Key Issues and Options

Resolution 2532 recognised that the pandemic is likely to endanger the maintenance of international peace and security. In this context, the focus of the meeting will be on COVID-19 vaccines, in particular how to ensure equitable access to vaccines, especially in conflict-affected and fragile countries. Barriers to access, such as vaccine supplies and funding, logistical challenges to delivering and administering vaccines, and humanitarian access in conflict situations are key issues.

Council members may use their national interventions to promote international cooperation and coordination through the main multilateral tool, COVAX, and may appeal for donor funding to support vaccine access for low-income countries. Members may further reiterate the Council’s demand for states and parties to armed conflicts to conclude cessation of hostilities agreements or even encourage the idea of “vaccine pauses”.

Council Dynamics

The new US administration has already shown that Council dynamics around the pandemic will be different in 2021. Last year, Council meetings on the pandemic were punctuated by US interventions that were highly critical of China and the WHO. In addition, the negotiations on resolution 2532 were made difficult by US opposition to any reference in the text to the WHO. But at the initial 25 January Council briefing, the US administration took a much more conciliatory tone, stressing the central role of the WHO in the global pandemic response and the US commitment to supporting multilateral instruments to facilitate a rapid global vaccine rollout. Until the US announced that it would join the COVAX facility, the US and Russia were among only a handful of countries that had not committed to participate in COVAX.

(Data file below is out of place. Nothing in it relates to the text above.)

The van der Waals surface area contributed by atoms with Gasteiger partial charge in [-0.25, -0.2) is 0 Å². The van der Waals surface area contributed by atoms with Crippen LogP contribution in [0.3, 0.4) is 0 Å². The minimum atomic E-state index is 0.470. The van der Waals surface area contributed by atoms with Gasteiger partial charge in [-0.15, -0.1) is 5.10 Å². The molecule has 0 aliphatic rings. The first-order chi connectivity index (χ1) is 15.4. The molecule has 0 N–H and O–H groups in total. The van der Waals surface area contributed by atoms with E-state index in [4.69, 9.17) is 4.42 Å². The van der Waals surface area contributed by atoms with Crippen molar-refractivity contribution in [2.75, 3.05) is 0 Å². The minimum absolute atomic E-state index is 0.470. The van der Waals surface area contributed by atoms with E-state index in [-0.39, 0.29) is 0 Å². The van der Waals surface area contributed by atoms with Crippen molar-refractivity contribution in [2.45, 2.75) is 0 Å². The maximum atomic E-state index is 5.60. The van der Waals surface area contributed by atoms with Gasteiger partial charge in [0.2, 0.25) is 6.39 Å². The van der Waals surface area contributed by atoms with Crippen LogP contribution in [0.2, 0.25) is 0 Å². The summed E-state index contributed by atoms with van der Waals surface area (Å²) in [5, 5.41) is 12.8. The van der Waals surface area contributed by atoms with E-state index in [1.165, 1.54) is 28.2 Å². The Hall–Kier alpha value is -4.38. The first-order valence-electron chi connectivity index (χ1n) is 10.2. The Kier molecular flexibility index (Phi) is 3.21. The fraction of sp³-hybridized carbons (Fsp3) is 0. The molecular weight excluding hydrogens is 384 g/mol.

Another area of difference that has surfaced in Council consideration of the pandemic has been over sanctions. Russia and China often recall, as have other members, their view that unilaterally-imposed sanctions should be waived as they can undermine countries’ capacity to respond to the pandemic.

France and Tunisia served as co-penholders on resolution 2532.

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Security Council Resolution
1 July 2020S/RES/2532 This resolution demanded a general and immediate cessation of hostilities in all situations on the Council’s agenda and called upon all parties to armed conflicts to engage immediately in a 90-day humanitarian pause.
General Assembly Document
2 April 2020A/RES/74/270 This resolution reaffirmed the General Assembly’s “commitment to international cooperation and multilateralism and its strong support for the central role of the UN system in the global response to the coronavirus disease 2019 (COVID-19) pandemic”